The Labour Party is continuing to ramp up its campaigning efforts in the run up to the Birmingham council elections on May 3, in stark contrast to the city’s ruling Conservative-Liberal Democrat coalition which has made no effort to seek publicity in recent weeks.
A flurry of policy announcements by Labour during April included a promise to give a wage rise to 2,743 low-paid council workers and a commitment to appoint a “Victims Champion” to make sure that the voices of those affected by crime are heard in all local authority departments.
Further details setting out how Labour would go about making sure that the council uses its £1 billion-a-year procurement powers to buy goods and services from local firms is expected before polling day.
Labour’s 16-page manifesto – A Vision for Birmingham – has been regarded as Read the rest of this entry »
The political scene in Birmingham could be transformed over the next six months as the city moves slowly but surely towards being governed by an elected mayor.
On the other hand, it could be a case of more of the same if voters reject the idea of having a mayor in a referendum.
Paul Dale examines the timetable, and the perils and pitfalls ahead.
May 3: One-third of Birmingham City Council seats will be contested at the local elections.
Voters will also be asked whether they wish to move from a council leader and cabinet system, which is the current arrangement, to a mayor who would be chosen once every four years directly by everyone in Birmingham who is registered to vote and bothers to do so.
May 4: At about 4am on Friday May 4, Read the rest of this entry »
The latest opinion polls make grim reading for Conservatives and Liberal Democrats, and it seems certain that barring an incredible reversal in political sentiment before May 3 the control of Birmingham City Council will swing back to Labour for the first time since 2004.
Since Labour needs to pick up only four seats to win a majority in the 120-seat council chamber, the result itself would appear to be pretty much a foregone conclusion.
But if the polls are right, a huge shift of national opinion against the Tory-Liberal Democrat Government will gift Labour a massive majority on the city council.
Councillors sometimes like to comfort themselves by suggesting Read the rest of this entry »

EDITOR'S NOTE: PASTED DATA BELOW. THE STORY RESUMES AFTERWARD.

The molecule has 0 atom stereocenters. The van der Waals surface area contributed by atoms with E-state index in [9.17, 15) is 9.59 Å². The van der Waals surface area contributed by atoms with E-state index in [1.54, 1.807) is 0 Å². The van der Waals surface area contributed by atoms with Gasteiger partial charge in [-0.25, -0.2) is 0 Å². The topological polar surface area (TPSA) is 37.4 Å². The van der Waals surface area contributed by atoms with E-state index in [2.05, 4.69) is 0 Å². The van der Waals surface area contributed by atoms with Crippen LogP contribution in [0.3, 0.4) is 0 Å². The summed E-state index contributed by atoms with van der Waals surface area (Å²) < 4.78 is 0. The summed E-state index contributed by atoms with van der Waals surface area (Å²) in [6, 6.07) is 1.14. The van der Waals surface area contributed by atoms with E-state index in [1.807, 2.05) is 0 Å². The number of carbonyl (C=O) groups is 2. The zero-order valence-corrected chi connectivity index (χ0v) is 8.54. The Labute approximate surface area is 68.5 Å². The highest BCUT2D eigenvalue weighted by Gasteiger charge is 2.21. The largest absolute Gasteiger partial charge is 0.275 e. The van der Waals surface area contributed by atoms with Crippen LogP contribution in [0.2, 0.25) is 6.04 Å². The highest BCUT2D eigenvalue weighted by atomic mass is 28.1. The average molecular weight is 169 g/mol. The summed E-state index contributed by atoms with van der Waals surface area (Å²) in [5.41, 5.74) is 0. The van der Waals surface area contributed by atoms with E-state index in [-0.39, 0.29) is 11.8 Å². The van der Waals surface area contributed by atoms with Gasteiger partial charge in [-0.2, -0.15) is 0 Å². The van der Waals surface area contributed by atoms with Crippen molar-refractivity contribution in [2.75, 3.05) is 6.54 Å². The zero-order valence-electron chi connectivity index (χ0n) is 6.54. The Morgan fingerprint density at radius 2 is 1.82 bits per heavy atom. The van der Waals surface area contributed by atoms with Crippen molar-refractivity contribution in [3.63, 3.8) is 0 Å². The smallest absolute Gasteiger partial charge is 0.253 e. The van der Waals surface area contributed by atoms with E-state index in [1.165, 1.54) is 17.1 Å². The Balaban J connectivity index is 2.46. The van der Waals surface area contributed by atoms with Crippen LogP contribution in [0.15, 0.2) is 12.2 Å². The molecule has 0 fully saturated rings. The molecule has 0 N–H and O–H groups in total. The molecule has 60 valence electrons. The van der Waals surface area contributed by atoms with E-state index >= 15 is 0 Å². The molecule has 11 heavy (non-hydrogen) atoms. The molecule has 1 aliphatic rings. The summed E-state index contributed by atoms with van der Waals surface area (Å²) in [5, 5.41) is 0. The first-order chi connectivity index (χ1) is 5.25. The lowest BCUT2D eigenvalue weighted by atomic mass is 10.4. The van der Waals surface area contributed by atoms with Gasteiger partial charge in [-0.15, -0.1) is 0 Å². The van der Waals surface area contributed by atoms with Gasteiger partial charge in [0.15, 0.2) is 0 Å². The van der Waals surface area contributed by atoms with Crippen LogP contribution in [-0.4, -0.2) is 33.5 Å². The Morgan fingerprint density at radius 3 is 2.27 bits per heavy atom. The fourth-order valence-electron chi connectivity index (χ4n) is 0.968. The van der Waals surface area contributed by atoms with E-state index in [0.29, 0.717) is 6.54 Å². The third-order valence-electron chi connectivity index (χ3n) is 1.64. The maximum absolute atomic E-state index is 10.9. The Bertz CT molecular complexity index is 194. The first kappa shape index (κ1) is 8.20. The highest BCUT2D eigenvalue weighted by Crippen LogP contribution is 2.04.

The Respect Party is considering its options following George Galloway’s stunning Bradford West by-election victory and may run a candidate for mayor of Birmingham.
Salma Yaqoob told the Chamberlain Files that the party would examine the manifestos of all mayoral hopefuls, and if none of them matched up to Respect’s principles a candidate might be put forward in Birmingham.
Ms Yaqoob, leader of the Respect Party Read the rest of this entry »
It is almost 20 years since Tony Blair first promised to be tough on crime and the causes of crime.
But today’s Labour Party leader clearly believes that there are still plenty of votes to be had by pledging to stand up for pensioners, families, ordinary folk who apparently live in fear of having their windows kicked in or graffiti sprayed on their homes by the “neighbours from hell”.
Mr Miliband launched Labour’s May 3 local elections campaign in Birmingham, and devoted a large proportion of his speech to law and order issues. He was backed up by Shadow Home Secretary Yvette Cooper, Shadow Communities Secretary Hilary Bann Read the rest of this entry »
The National Executive Committee has decided that any Labour MP selected to run for mayor must resign from the Commons and trigger a by-election, raising the possibility of an unwanted contest in Mrs Stuart’s Edgbaston seat.
The ruling could also be significant for Liam Byrne, the MP for Hodge Hill, who is also said Read the rest of this entry »
The battle to become Birmingham’s first elected mayor has until now been fought in an unusually comradely fashion among the three declared Labour hopefuls, Sion Simon, Gisela Stuart and Sir Albert Bore.
However, the Chamberlain Files learns of growing tensions between the camps of Mrs Stuart and Mr Simon, so much so that the city’s left-wing chattering classes are openly speculating that an official complaint to the regional Labour Party is only a matter of time.
The row centres on Mr Simon’s extraordinary ability to contact party Read the rest of this entry »